NMC to update guidance on reflective practice in wake of Bawa-Garba gross negligence manslaughter case

Healthcare regulators need to review their advice about reflection, Williams report states
Support for Bawa-Garba

Healthcare regulators need to review their advice about reflection, Williams report states

Support for Bawa-Garba
Demonstrators show their support for Hadiza Bawa-Garba. 
Picture: Steven Scott Taylor/Alamy Live News

The Nursing and Midwifery Council (NMC) said it will review its guidance on reflective practice in the wake of a report into gross negligence manslaughter cases against healthcare professionals.

Health and social care secretary Jeremy Hunt commissioned his clinical adviser, the surgeon Sir Norman Williams to review the issue after promising more support for clinicians who make ‘honest mistakes’ so that they can learn from their mistakes without fear of prosecution.

The move followed the case of trainee paediatrician Hadiza Bawa-Garba, who was found guilty of gross negligence manslaughter in 2015 following the death of six-year-old Jack Adcock, who developed sepsis at Leicester Royal Infirmary in 2011.

A tribunal ruled Dr Bawa-Garba should remain on the medical register despite the conviction, but in January the doctors’ regulator the General Medical Council (GMC) succeeded in having her struck off at the High Court.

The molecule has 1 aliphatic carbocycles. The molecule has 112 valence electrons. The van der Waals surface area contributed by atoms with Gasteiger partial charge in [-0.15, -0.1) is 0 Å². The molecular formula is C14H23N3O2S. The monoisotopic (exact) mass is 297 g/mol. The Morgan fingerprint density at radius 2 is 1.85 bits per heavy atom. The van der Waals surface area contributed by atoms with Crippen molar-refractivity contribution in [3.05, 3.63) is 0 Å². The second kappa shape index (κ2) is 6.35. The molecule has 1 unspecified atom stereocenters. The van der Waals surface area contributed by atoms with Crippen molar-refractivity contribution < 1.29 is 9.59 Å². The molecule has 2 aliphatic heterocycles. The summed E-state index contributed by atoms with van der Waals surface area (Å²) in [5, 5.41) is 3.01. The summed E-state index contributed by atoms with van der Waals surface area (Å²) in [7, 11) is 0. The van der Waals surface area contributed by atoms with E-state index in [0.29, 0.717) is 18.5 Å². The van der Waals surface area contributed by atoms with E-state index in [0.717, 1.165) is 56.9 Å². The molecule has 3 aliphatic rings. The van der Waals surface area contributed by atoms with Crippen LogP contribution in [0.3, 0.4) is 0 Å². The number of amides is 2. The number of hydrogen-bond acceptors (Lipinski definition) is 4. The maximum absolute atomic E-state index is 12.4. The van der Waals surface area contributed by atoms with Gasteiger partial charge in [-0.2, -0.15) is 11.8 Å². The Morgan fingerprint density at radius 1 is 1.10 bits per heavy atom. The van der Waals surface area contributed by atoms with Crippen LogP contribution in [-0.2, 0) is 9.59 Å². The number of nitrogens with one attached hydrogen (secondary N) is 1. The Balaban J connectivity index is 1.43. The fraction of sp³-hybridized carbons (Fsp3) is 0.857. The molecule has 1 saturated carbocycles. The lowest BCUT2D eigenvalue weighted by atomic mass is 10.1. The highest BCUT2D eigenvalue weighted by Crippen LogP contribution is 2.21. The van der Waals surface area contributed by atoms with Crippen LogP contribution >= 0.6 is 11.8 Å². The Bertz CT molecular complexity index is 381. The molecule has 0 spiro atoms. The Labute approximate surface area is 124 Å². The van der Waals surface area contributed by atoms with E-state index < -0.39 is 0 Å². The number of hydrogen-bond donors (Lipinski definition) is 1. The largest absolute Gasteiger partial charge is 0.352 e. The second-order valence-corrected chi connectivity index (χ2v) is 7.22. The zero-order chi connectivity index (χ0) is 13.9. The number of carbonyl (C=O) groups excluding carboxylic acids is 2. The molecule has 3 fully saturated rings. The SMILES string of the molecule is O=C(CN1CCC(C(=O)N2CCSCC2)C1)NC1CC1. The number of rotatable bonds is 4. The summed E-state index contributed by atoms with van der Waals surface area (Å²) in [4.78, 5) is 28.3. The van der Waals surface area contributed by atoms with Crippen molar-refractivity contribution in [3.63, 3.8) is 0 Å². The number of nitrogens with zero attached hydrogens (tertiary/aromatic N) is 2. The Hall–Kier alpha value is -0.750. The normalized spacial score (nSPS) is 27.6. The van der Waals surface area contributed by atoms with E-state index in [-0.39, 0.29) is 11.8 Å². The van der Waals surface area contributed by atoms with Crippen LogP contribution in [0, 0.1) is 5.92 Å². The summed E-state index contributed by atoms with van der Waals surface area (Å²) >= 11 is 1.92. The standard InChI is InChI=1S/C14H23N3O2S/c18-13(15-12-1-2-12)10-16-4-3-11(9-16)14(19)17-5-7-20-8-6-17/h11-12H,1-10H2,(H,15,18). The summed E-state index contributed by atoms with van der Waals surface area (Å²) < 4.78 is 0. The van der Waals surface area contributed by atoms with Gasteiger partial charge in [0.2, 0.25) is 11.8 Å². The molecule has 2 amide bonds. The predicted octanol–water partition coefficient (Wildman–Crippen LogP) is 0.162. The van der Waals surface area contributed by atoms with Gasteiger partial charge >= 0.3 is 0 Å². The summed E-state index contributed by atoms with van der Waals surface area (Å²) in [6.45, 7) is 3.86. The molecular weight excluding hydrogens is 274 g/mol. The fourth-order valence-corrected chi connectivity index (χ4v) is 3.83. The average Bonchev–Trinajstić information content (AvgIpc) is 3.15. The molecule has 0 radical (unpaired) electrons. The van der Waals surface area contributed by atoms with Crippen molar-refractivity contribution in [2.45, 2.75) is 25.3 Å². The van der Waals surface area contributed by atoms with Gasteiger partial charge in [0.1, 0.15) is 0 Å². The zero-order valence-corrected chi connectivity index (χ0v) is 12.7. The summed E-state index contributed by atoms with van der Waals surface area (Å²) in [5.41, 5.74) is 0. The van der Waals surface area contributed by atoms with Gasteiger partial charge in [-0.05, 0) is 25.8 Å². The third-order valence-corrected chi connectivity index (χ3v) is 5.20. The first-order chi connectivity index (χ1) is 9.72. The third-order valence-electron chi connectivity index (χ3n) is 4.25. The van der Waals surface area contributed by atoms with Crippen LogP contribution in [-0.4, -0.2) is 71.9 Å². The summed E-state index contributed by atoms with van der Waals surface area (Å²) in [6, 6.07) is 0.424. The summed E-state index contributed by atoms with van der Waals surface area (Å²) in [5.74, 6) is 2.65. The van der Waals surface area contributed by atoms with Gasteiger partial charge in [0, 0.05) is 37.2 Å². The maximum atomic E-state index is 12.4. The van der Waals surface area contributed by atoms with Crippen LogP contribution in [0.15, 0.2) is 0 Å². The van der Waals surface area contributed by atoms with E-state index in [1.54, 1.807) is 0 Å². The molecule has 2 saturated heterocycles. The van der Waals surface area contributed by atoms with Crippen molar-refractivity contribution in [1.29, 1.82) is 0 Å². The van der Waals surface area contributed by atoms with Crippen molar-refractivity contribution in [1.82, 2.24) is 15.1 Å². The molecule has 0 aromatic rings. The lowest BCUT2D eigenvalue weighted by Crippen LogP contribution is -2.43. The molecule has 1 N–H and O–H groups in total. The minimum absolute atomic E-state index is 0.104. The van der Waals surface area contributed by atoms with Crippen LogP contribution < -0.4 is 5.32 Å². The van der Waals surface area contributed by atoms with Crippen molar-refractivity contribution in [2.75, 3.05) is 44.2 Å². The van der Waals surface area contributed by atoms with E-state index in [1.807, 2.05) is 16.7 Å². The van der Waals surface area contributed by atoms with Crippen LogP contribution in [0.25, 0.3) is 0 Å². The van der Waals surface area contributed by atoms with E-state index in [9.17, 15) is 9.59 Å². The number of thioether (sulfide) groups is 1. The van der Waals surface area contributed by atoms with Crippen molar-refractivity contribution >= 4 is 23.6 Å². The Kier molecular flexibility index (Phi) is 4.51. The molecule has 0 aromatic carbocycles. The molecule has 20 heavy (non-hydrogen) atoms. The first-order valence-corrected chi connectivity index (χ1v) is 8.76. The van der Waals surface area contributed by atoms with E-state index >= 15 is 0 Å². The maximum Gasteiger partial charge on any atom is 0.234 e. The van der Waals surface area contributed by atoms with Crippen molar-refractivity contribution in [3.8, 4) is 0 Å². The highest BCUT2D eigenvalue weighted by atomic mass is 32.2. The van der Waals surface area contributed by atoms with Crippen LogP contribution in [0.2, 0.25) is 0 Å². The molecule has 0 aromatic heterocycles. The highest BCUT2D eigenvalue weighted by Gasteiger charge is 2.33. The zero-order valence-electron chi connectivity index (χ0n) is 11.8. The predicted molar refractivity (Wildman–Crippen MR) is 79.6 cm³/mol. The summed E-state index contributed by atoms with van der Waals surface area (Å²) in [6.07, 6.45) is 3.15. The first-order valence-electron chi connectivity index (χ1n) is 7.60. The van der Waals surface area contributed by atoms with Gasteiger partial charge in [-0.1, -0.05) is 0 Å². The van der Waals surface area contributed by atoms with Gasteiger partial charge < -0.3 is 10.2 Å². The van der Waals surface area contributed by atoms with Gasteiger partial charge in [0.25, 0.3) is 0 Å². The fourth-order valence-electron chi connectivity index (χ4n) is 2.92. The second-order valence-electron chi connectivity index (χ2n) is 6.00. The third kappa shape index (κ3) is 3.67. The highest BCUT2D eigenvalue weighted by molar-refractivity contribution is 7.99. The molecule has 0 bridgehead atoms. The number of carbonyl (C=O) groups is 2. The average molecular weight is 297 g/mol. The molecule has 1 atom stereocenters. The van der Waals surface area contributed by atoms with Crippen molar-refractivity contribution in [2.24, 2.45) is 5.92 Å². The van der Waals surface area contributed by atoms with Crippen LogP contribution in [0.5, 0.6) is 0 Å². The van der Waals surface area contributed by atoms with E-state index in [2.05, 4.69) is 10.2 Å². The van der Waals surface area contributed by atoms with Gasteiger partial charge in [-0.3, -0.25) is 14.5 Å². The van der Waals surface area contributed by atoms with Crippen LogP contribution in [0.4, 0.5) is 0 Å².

‘This review will help us promise clinicians the NHS will support them to learn rather than seek to blame’

Jeremy Hunt

As part of the Williams review, the Crown Prosecution Service provided data on the deaths of 38 patients since 1994. These led to gross negligence manslaughter prosecutions of 47 healthcare professionals, of whom 37 were doctors, nine were nurses and one an optometrist. There were 23 convictions, four of which were overturned on appeal.

Reflective practice and revalidation  

In his report recommendations, Professor Williams said regulators should ‘review and, if necessary, amend guidance on how healthcare professionals carry out reflection’.

Reflective practice is an important feature of the revalidation process. Currently, registrants facing fitness to practise (FtP) proceedings are not required to present evidence of reflection on the incidents being investigated, but they can do so voluntarily.

‘Chilling effect on the ability to learn from mistakes’

An NMC spokesperson said a review would help ‘support a culture of learning and improvement’.

The spokesperson added: ‘We will assess whether our guidance on reflective practice should be updated to provide further clarity.’

Mr Hunt said: ‘I was deeply concerned about the unintended chilling effect on clinicians' ability to learn from mistakes following recent court rulings.

‘This review will help us promise them that the NHS will support them to learn rather than seek to blame.’

In April, the NMC outlined a strategy for FtP aimed at encouraging nurses and midwives to admit mistakes at the earliest opportunity.

A public consultation into the changes closed on 8 June and the outcome will be published in due course.

Related material

Read the Williams review here

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